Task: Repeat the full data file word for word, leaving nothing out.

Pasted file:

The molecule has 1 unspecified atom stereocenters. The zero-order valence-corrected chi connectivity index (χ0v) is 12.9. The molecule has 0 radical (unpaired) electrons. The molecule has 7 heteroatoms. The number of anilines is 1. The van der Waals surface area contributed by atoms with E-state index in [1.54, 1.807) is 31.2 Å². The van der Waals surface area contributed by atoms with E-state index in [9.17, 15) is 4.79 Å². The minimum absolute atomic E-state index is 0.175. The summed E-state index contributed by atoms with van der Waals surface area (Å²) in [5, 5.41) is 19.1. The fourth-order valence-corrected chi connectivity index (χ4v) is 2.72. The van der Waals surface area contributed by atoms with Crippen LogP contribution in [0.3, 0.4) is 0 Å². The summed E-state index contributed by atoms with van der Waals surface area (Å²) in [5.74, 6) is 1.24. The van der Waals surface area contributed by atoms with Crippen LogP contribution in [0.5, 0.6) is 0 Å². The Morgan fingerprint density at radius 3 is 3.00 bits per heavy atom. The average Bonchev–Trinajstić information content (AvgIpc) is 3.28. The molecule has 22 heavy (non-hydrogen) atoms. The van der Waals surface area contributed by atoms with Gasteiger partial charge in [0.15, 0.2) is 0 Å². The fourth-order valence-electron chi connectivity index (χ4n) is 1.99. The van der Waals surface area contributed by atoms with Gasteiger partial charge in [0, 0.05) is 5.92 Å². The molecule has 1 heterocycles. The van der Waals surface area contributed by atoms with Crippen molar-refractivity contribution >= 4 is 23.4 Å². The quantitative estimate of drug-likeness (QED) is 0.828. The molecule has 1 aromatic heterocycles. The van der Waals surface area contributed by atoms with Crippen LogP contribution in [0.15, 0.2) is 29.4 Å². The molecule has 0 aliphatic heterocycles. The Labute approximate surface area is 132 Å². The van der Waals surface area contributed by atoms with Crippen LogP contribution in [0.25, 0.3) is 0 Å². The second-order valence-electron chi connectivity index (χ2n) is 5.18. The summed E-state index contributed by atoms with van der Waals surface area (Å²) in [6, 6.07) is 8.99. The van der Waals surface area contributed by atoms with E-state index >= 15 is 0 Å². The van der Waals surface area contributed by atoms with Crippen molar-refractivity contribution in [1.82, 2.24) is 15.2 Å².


The molecule has 1 unspecified atom stereocenters. The zero-order valence-corrected chi connectivity index (χ0v) is 12.9. The molecule has 0 radical (unpaired) electrons. The molecule has 7 heteroatoms. The number of anilines is 1. The van der Waals surface area contributed by atoms with E-state index in [1.54, 1.807) is 31.2 Å². The van der Waals surface area contributed by atoms with E-state index in [9.17, 15) is 4.79 Å². The minimum absolute atomic E-state index is 0.175. The summed E-state index contributed by atoms with van der Waals surface area (Å²) in [5, 5.41) is 19.1. The fourth-order valence-corrected chi connectivity index (χ4v) is 2.72. The van der Waals surface area contributed by atoms with Crippen LogP contribution in [0.3, 0.4) is 0 Å². The summed E-state index contributed by atoms with van der Waals surface area (Å²) in [5.74, 6) is 1.24. The van der Waals surface area contributed by atoms with Crippen LogP contribution in [0.5, 0.6) is 0 Å². The Morgan fingerprint density at radius 3 is 3.00 bits per heavy atom. The average Bonchev–Trinajstić information content (AvgIpc) is 3.28. The molecule has 22 heavy (non-hydrogen) atoms. The van der Waals surface area contributed by atoms with Gasteiger partial charge in [0.15, 0.2) is 0 Å². The fourth-order valence-electron chi connectivity index (χ4n) is 1.99. The van der Waals surface area contributed by atoms with Gasteiger partial charge in [0, 0.05) is 5.92 Å². The molecule has 1 heterocycles. The van der Waals surface area contributed by atoms with Crippen molar-refractivity contribution >= 4 is 23.4 Å². The quantitative estimate of drug-likeness (QED) is 0.828. The molecule has 1 aromatic heterocycles. The van der Waals surface area contributed by atoms with Crippen LogP contribution in [0.15, 0.2) is 29.4 Å². The molecule has 0 aliphatic heterocycles. The Labute approximate surface area is 132 Å². The van der Waals surface area contributed by atoms with Crippen LogP contribution in [0.25, 0.3) is 0 Å². The second-order valence-electron chi connectivity index (χ2n) is 5.18. The summed E-state index contributed by atoms with van der Waals surface area (Å²) in [6, 6.07) is 8.99. The van der Waals surface area contributed by atoms with E-state index >= 15 is 0 Å². The van der Waals surface area contributed by atoms with Crippen molar-refractivity contribution in [1.82, 2.24) is 15.2 Å².